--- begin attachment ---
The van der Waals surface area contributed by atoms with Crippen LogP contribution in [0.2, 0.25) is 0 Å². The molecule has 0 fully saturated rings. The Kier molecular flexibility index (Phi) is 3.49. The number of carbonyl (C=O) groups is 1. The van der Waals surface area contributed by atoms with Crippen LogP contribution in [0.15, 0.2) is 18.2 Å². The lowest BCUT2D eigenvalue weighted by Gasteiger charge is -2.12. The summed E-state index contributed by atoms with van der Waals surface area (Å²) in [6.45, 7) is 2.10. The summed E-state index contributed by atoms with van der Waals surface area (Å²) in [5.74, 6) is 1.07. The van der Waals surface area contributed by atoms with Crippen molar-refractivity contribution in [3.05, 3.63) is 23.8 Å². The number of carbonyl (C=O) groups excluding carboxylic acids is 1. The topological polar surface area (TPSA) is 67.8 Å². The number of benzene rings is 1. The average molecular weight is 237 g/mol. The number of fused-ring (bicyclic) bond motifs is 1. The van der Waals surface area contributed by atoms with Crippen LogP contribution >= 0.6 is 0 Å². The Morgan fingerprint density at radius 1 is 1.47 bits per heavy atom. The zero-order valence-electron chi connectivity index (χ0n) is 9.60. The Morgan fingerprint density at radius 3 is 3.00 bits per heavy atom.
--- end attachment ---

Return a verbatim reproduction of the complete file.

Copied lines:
The van der Waals surface area contributed by atoms with Crippen LogP contribution in [0.2, 0.25) is 0 Å². The molecule has 0 fully saturated rings. The Kier molecular flexibility index (Phi) is 3.49. The number of carbonyl (C=O) groups is 1. The van der Waals surface area contributed by atoms with Crippen LogP contribution in [0.15, 0.2) is 18.2 Å². The lowest BCUT2D eigenvalue weighted by Gasteiger charge is -2.12. The summed E-state index contributed by atoms with van der Waals surface area (Å²) in [6.45, 7) is 2.10. The summed E-state index contributed by atoms with van der Waals surface area (Å²) in [5.74, 6) is 1.07. The van der Waals surface area contributed by atoms with Crippen molar-refractivity contribution in [3.05, 3.63) is 23.8 Å². The number of carbonyl (C=O) groups excluding carboxylic acids is 1. The topological polar surface area (TPSA) is 67.8 Å². The number of benzene rings is 1. The average molecular weight is 237 g/mol. The number of fused-ring (bicyclic) bond motifs is 1. The van der Waals surface area contributed by atoms with Crippen LogP contribution >= 0.6 is 0 Å². The Morgan fingerprint density at radius 1 is 1.47 bits per heavy atom. The zero-order valence-electron chi connectivity index (χ0n) is 9.60. The Morgan fingerprint density at radius 3 is 3.00 bits per heavy atom.